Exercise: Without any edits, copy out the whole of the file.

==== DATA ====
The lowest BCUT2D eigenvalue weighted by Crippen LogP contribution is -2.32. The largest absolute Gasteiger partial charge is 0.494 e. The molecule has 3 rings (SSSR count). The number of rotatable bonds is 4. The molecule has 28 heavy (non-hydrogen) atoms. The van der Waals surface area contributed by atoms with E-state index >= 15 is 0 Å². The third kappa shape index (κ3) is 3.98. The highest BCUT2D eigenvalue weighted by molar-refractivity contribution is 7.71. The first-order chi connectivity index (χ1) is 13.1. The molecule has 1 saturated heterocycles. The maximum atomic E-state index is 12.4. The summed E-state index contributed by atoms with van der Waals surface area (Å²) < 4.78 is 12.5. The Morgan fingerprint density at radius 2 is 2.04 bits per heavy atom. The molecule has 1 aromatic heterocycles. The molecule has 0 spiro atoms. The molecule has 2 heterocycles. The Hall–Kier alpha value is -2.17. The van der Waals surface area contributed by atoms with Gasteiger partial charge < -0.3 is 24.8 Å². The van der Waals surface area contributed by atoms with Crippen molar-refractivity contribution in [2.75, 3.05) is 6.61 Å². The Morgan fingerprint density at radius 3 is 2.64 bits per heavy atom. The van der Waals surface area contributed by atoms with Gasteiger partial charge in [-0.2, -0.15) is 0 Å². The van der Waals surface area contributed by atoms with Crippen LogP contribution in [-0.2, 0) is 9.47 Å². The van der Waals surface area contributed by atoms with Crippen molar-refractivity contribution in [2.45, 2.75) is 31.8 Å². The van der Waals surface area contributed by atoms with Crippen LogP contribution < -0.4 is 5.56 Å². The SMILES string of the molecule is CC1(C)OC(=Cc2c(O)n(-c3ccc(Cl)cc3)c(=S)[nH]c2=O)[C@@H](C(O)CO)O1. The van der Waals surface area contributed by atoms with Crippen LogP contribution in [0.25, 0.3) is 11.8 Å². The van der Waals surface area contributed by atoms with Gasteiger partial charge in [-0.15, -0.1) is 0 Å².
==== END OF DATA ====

The lowest BCUT2D eigenvalue weighted by Crippen LogP contribution is -2.32. The largest absolute Gasteiger partial charge is 0.494 e. The molecule has 3 rings (SSSR count). The number of rotatable bonds is 4. The molecule has 28 heavy (non-hydrogen) atoms. The van der Waals surface area contributed by atoms with E-state index >= 15 is 0 Å². The third kappa shape index (κ3) is 3.98. The highest BCUT2D eigenvalue weighted by molar-refractivity contribution is 7.71. The first-order chi connectivity index (χ1) is 13.1. The molecule has 1 saturated heterocycles. The maximum atomic E-state index is 12.4. The summed E-state index contributed by atoms with van der Waals surface area (Å²) < 4.78 is 12.5. The Morgan fingerprint density at radius 2 is 2.04 bits per heavy atom. The molecule has 1 aromatic heterocycles. The molecule has 0 spiro atoms. The molecule has 2 heterocycles. The Hall–Kier alpha value is -2.17. The van der Waals surface area contributed by atoms with Gasteiger partial charge < -0.3 is 24.8 Å². The van der Waals surface area contributed by atoms with Crippen molar-refractivity contribution in [2.75, 3.05) is 6.61 Å². The Morgan fingerprint density at radius 3 is 2.64 bits per heavy atom. The van der Waals surface area contributed by atoms with Gasteiger partial charge in [-0.2, -0.15) is 0 Å². The van der Waals surface area contributed by atoms with Crippen LogP contribution in [-0.2, 0) is 9.47 Å². The van der Waals surface area contributed by atoms with Crippen molar-refractivity contribution in [2.45, 2.75) is 31.8 Å². The van der Waals surface area contributed by atoms with Crippen LogP contribution < -0.4 is 5.56 Å². The SMILES string of the molecule is CC1(C)OC(=Cc2c(O)n(-c3ccc(Cl)cc3)c(=S)[nH]c2=O)[C@@H](C(O)CO)O1. The van der Waals surface area contributed by atoms with Crippen LogP contribution in [0.25, 0.3) is 11.8 Å². The van der Waals surface area contributed by atoms with Gasteiger partial charge in [-0.15, -0.1) is 0 Å².